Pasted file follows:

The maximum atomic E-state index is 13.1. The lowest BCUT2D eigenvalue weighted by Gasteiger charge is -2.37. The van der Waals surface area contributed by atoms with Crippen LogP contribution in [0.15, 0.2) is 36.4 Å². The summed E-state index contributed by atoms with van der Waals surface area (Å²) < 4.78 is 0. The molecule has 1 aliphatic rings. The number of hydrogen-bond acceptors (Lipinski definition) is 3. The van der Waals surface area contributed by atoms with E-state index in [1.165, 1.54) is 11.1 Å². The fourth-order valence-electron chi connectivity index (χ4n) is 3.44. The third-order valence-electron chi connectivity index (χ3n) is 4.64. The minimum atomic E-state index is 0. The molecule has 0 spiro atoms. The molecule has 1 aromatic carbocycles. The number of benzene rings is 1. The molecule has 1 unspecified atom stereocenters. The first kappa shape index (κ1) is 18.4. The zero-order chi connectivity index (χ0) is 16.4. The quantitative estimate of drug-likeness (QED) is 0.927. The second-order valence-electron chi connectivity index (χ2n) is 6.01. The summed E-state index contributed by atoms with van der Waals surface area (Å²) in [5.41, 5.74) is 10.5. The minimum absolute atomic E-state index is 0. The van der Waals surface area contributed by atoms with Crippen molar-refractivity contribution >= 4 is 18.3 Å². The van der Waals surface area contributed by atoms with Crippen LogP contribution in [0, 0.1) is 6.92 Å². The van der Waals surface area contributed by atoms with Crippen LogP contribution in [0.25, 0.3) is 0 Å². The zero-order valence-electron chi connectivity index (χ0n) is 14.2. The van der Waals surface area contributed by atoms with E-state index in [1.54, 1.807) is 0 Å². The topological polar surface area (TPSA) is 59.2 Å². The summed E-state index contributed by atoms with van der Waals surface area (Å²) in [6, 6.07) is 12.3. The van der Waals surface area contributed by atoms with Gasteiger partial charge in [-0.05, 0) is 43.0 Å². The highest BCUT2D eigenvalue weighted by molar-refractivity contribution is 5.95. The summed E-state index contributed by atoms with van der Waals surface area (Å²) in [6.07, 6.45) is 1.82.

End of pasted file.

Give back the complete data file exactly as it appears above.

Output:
The maximum atomic E-state index is 13.1. The lowest BCUT2D eigenvalue weighted by Gasteiger charge is -2.37. The van der Waals surface area contributed by atoms with Crippen LogP contribution in [0.15, 0.2) is 36.4 Å². The summed E-state index contributed by atoms with van der Waals surface area (Å²) < 4.78 is 0. The molecule has 1 aliphatic rings. The number of hydrogen-bond acceptors (Lipinski definition) is 3. The van der Waals surface area contributed by atoms with E-state index in [1.165, 1.54) is 11.1 Å². The fourth-order valence-electron chi connectivity index (χ4n) is 3.44. The third-order valence-electron chi connectivity index (χ3n) is 4.64. The minimum atomic E-state index is 0. The molecule has 0 spiro atoms. The molecule has 1 aromatic carbocycles. The number of benzene rings is 1. The molecule has 1 unspecified atom stereocenters. The first kappa shape index (κ1) is 18.4. The zero-order chi connectivity index (χ0) is 16.4. The quantitative estimate of drug-likeness (QED) is 0.927. The second-order valence-electron chi connectivity index (χ2n) is 6.01. The summed E-state index contributed by atoms with van der Waals surface area (Å²) in [5.41, 5.74) is 10.5. The minimum absolute atomic E-state index is 0. The van der Waals surface area contributed by atoms with Crippen molar-refractivity contribution >= 4 is 18.3 Å². The van der Waals surface area contributed by atoms with Crippen LogP contribution in [0, 0.1) is 6.92 Å². The van der Waals surface area contributed by atoms with Crippen LogP contribution in [0.25, 0.3) is 0 Å². The zero-order valence-electron chi connectivity index (χ0n) is 14.2. The van der Waals surface area contributed by atoms with E-state index in [1.54, 1.807) is 0 Å². The topological polar surface area (TPSA) is 59.2 Å². The summed E-state index contributed by atoms with van der Waals surface area (Å²) in [6, 6.07) is 12.3. The van der Waals surface area contributed by atoms with Gasteiger partial charge in [-0.05, 0) is 43.0 Å². The highest BCUT2D eigenvalue weighted by molar-refractivity contribution is 5.95. The summed E-state index contributed by atoms with van der Waals surface area (Å²) in [6.07, 6.45) is 1.82.